Tag Archives: people

Olivia Wilde

www.wildethings.org

actress, ACLU member, & co-executive director of Artists For Peace & Justice, noticed her while watching an episode of Real Time With Bill Maher

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The Daily Bleed

a really neat, interesting, cool calendar of events which I’ve refered to now & then – for sometime now – to find tidbits of significance about any particular day, a peoples’ history: http://www.eskimo.com/~recall/bleed/calmast.htm


being alive

“People say that what we’re all seeking is a meaning for life. I don’t think that’s what we’re really seeking. I think that what we’re seeking is an experience for being alive, so that our life experiences on the purely physical plane will have resonances within our own innermost being and reality, so that we actually feel the rapture of being alive.” – Joseph Campbell, The Power Of Myth


Gloria Steinem

turns 75 today, born in Toledo, Ohio, U.S.A. 
a journalist, and a feminist, she helped found Ms. Magazine

“Happy or unhappy, families are all mysterious. We are all mysterious. We have only to imagine how differently we would be described – and will be, after our deaths – by each of the family members who believe they know us.”

“We need to remember across generations that there is as much to learn as there is to teach.”

“It’s an incredible con job, when you think of it, to believe something now in exchange for life after death. Even corporations, with all their reward systems, don’t try to make it posthumous.”

“The future depends entirely on what each of us does every day; a movement is only people moving.”

“Hope is a very unruly emotion.”

“It is more rewarding to watch money change the world than watch it accumulate.”

“The authority of any governing institution must stop at its citizen’s skin.”


Universal Declaration Of Human Rights

was passed by the United Nations 60 years ago today

http://www.un.org/Overview/rights.html

“…THE GENERAL ASSEMBLY proclaims THIS UNIVERSAL DECLARATION OF HUMAN RIGHTS as a common standard of achievement for all peoples and all nations, to the end that every individual and every organ of society, keeping this Declaration constantly in mind, shall strive by teaching and education to promote respect for these rights and freedoms and by progressive measures, national and international, to secure their universal and effective recognition and observance, both among the peoples of Member States themselves and among the peoples of territories under their jurisdiction.”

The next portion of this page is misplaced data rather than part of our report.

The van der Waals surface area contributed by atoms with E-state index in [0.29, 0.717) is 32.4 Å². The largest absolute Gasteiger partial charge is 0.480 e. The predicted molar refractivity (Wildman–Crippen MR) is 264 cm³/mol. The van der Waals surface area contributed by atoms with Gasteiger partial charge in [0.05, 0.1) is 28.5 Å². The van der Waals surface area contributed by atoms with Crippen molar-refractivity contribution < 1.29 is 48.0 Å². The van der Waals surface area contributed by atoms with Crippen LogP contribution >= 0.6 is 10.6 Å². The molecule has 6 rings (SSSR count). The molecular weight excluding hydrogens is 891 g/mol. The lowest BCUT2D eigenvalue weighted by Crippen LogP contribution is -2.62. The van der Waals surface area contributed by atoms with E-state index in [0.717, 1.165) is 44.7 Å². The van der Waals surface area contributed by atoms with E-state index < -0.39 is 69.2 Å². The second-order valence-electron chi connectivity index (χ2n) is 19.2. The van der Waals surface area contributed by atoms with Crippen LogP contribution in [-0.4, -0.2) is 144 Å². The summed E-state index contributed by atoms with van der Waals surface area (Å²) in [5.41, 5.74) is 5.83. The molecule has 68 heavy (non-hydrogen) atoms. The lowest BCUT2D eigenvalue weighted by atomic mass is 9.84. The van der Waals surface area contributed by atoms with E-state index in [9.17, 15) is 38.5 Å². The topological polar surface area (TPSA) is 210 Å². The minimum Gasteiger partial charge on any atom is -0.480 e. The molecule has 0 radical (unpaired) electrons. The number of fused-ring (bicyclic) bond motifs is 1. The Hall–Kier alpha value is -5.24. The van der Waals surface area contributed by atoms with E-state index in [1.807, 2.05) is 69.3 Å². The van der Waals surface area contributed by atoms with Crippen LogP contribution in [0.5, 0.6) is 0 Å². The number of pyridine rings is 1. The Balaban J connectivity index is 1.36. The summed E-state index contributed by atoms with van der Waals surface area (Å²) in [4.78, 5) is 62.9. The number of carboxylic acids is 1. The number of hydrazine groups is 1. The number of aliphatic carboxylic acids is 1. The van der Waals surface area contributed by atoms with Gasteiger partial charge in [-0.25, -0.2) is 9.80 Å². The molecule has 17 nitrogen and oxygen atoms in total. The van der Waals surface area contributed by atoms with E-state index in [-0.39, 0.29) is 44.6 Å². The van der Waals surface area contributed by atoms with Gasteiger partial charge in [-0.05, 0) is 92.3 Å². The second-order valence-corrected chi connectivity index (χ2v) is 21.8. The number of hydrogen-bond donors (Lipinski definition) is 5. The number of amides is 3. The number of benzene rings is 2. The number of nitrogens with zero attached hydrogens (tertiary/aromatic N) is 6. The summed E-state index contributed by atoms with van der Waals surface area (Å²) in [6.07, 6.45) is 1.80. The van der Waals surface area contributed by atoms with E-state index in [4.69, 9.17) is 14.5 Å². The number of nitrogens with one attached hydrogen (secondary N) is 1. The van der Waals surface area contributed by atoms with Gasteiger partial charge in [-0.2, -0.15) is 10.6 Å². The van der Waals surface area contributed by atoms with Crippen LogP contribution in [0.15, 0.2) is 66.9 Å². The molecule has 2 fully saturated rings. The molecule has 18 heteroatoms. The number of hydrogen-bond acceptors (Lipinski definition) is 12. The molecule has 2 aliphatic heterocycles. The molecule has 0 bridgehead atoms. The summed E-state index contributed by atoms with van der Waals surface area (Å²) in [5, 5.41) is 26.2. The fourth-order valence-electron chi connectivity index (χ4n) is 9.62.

The Emerald Forest

a 1985 film produced by John Boorman, based on the actual story of a man who loses his son at the edge of the Amazon RainForest to a native tribe, referred to in the movie as the Invisible People, who live within it,
after 10 years of searching he finds his son, Tommy, who is now in the latter half of his teens, transitioning into the status of being regarded as a man amongst his tribe, & whose one lady love is named Kachiri, he eventually exits the wilderness, without his son (& without the photojournalist he previously left behind, Uwe Werner, who was tagging along with him, & was left behind with The Fierce People, I’m not sure what to think happened to him)
then later on, Tommy goes to the city in search of help from this biological father of his, Bill Markham (his other father being the chief of the Invisible Peoples’ Tribe who raised him after taking him from the Termite People – as those who were tearing down the rainforest were referred to)
together they free & get back the women of the Invisible Peoples’ Tribe who had been captured by the Fierce Peoples’ tribe & traded to the Termite People who used them for prostitution,
the movie depicts how these tensions are brought on by the ever expanding boundaries of the urbanization into the Amazon RainForest, which has held the dwellings of so many natives,
during the film the Chief of the Invisible People points out to Tommy that the Fierce People would not be taking over the turf of the Invisible People, if they hadn’t been losing territory themselves,
in the end Bill Markham, for the wellness of his son’s, & his son’s tribe’s future, takes part in destroying his own dam, one which he had helped build at the beginning of the movie, (cuz’ he works as an engineer)

I think it was a really nicely shot movie, well paced, with many subtle points made along the way which touch the heart, & the storyline was well put together

Charley Boorman acts the main part of Tommy, or Tomme, rather, as his name changed over to as he was adopted into his tribe, Dira Paes acts the part of Kachiri, Powers Booth acts the part of Bill Markham, & Meg Foster the part of Jean Markham, his wife, & Tommy’s biological mother, (the family also has a younger child, a daughter, who has a small role in the film), the Chief of The Ivisible People (Wanadi) is done by Rui Polonah, & Uwe Werner is done by Eduardo Conde